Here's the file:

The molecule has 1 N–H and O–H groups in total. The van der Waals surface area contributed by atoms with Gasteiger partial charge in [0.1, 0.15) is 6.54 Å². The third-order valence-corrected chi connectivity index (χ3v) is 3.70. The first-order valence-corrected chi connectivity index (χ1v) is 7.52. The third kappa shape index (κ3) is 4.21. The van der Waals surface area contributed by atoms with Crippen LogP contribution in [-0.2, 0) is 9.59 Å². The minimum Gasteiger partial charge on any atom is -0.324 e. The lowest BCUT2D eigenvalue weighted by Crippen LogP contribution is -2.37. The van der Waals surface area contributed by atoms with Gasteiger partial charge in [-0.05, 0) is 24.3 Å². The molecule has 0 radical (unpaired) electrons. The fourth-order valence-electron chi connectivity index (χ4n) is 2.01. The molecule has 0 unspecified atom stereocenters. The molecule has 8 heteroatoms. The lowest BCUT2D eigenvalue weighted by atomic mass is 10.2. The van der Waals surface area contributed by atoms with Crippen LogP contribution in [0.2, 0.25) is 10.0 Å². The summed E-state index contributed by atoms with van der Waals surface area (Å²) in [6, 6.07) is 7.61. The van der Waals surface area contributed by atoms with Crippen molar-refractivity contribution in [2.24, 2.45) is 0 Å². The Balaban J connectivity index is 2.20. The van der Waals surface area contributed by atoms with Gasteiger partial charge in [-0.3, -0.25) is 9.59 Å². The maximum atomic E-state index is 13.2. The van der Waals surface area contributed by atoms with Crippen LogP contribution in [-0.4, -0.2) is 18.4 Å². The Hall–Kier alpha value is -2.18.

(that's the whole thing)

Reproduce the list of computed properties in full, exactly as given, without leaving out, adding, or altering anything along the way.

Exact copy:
The molecule has 1 N–H and O–H groups in total. The van der Waals surface area contributed by atoms with Gasteiger partial charge in [0.1, 0.15) is 6.54 Å². The third-order valence-corrected chi connectivity index (χ3v) is 3.70. The first-order valence-corrected chi connectivity index (χ1v) is 7.52. The third kappa shape index (κ3) is 4.21. The van der Waals surface area contributed by atoms with Crippen LogP contribution in [-0.2, 0) is 9.59 Å². The minimum Gasteiger partial charge on any atom is -0.324 e. The lowest BCUT2D eigenvalue weighted by Crippen LogP contribution is -2.37. The van der Waals surface area contributed by atoms with Gasteiger partial charge in [-0.05, 0) is 24.3 Å². The molecule has 0 radical (unpaired) electrons. The fourth-order valence-electron chi connectivity index (χ4n) is 2.01. The molecule has 0 unspecified atom stereocenters. The molecule has 8 heteroatoms. The lowest BCUT2D eigenvalue weighted by atomic mass is 10.2. The van der Waals surface area contributed by atoms with Crippen LogP contribution in [0.2, 0.25) is 10.0 Å². The summed E-state index contributed by atoms with van der Waals surface area (Å²) in [6, 6.07) is 7.61. The van der Waals surface area contributed by atoms with Crippen molar-refractivity contribution in [2.24, 2.45) is 0 Å². The Balaban J connectivity index is 2.20. The van der Waals surface area contributed by atoms with Gasteiger partial charge in [-0.3, -0.25) is 9.59 Å². The maximum atomic E-state index is 13.2. The van der Waals surface area contributed by atoms with Crippen LogP contribution in [-0.4, -0.2) is 18.4 Å². The Hall–Kier alpha value is -2.18.